On January 4, 2020, Juice Pharma Worldwide moved into new office space on 31st Street in Manhattan. The agency had emerged from a multiyear transitional period with its arrow pointing up, and the new space was imbued with a sense of expansive optimism. With names such as Voyage, Launch Pad, Endeavor and Cargo Bay, the conference rooms and common areas reflected a theme of exploration and discovery, as did the upgraded tech infrastructure and photo studio.
It was all-systems-go — for two months. “Now it’s like an abandoned movie set,” says founding partner Forrest King. “But the nice thing is, people are going to come back to a spotless, like-new place.”
Despite the raft of challenges posed by the pandemic, Juice held steady in 2020. Revenue ticked up about 5%, to $30.7 million from 2019’s take of $29.3 million. The agency added 19 staffers, bringing its end-of-year total to 102 across its New York and San Francisco offices.
It’s likely that some of the hundred-plus will continue to work mostly from home, but the new space “has its own gravitational pull,” King says. “We are excited to be back together closer to the end of summer.”
On the client front, Juice made three major additions to its roster: Blue Note Therapeutics, Telix Pharmaceuticals and Impel Neuropharma. In a year when many firms relied on growth from existing clients, 90% of Juice’s growth came via new business. The three newcomers are developing what Juice describes as “market-defining innovations,” a type of assignment the agency is trying to own.
“When you think about our history, we seem to gravitate to first-ever, game-changer brands,” says founding partner Lynn Macrone, who points out that the agency’s first three assignments after its founding back in 2002 were for first-of-its-kind products. King echoes the sentiment: “We want to be a culture of firsts.”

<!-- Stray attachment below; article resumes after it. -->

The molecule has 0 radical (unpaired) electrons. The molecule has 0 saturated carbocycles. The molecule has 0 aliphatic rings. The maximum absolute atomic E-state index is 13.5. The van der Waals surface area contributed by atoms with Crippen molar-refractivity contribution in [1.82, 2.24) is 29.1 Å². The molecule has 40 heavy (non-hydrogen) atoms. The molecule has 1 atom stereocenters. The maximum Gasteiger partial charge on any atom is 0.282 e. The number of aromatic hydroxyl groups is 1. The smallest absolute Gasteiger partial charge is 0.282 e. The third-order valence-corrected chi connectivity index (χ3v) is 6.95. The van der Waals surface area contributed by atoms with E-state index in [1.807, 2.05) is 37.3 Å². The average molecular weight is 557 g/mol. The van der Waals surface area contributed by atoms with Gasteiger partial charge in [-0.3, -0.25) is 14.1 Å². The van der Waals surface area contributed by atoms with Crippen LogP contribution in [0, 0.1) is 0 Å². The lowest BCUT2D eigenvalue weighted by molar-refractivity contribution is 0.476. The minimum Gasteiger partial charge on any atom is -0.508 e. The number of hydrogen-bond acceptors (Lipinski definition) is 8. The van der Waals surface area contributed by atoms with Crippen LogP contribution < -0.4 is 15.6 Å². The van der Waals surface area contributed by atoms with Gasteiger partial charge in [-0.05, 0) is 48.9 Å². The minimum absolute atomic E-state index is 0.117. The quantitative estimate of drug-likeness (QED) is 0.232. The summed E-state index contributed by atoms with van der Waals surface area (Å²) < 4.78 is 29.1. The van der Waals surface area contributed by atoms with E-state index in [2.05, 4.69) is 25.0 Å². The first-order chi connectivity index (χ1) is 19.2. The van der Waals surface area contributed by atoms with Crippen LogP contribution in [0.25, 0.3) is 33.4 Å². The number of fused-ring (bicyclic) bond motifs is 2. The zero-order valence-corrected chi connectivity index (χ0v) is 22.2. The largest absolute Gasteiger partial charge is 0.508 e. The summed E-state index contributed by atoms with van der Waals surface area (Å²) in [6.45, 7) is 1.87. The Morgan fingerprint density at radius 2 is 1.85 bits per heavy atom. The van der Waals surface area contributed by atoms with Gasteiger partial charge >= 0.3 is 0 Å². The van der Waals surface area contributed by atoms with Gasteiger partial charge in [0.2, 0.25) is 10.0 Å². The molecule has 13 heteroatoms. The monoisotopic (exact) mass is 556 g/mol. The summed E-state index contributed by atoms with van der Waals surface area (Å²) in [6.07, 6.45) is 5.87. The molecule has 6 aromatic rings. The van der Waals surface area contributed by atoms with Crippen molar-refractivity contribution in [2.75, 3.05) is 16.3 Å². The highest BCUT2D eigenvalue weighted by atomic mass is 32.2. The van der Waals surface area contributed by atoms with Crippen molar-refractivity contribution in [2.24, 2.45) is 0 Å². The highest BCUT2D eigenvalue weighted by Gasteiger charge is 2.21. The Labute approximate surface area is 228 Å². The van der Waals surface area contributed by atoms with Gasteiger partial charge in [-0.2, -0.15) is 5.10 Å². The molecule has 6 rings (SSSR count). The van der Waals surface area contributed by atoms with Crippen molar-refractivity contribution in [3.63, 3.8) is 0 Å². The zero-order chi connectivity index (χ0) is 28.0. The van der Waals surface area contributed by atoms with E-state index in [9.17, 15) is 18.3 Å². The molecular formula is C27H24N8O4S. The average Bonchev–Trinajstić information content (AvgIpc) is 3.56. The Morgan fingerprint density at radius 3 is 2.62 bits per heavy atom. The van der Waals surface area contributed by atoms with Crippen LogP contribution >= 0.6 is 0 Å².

In 2021, Juice is set to launch breakthrough treatments in oncology, Alzheimer’s disease, migraine, bipolar disorder and schizophrenia. “It’s kind of amazing, given where we were two years ago, to have a portfolio of firsts,” King says.
He credits the growth to Juice’s omnichannel capability, which brings marketing ops, analytics, creative, account management, strategic planning and customer experience teams to the same metaphorical table, without walls or silos and accessible to the client at all times. King says that it was in 2020 that Juice “worked out the kinks” in its omnichannel reorganization.
Meanwhile, Juice strengthened its bonds with Vivactis Group, the EU-based healthcare network. The agency has also been a member of Worldwide Partners, a global network of independent agencies, for more than a decade.
“That allows us to provide global capabilities in any market anyone would want to be in,” Macrone explains, noting that Juice can simultaneously offer boutique-style creative befitting a small independent firm.
The new space, product launches and refined capabilities have Juice setting optimistic goals for the years ahead. “We have the scaffolding of a company twice our size,” King says. “We have the infrastructure, the talent and the leadership in place to double in size. We’re built to grow.”
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The idea I wish I had…
Prep Up, a commercial for Gilead’s Descovy, is an impressive spot. The creators met the challenge of integrating varied patient types — gay, straight, bi, cis and trans, all inclusive of multiple races and cultures — in a 60-second spot. Being a minority-owned agency (50% woman-owned and 50% gay-owned), we find it rewarding to see this kind of work hitting the mainstream. — Forrest King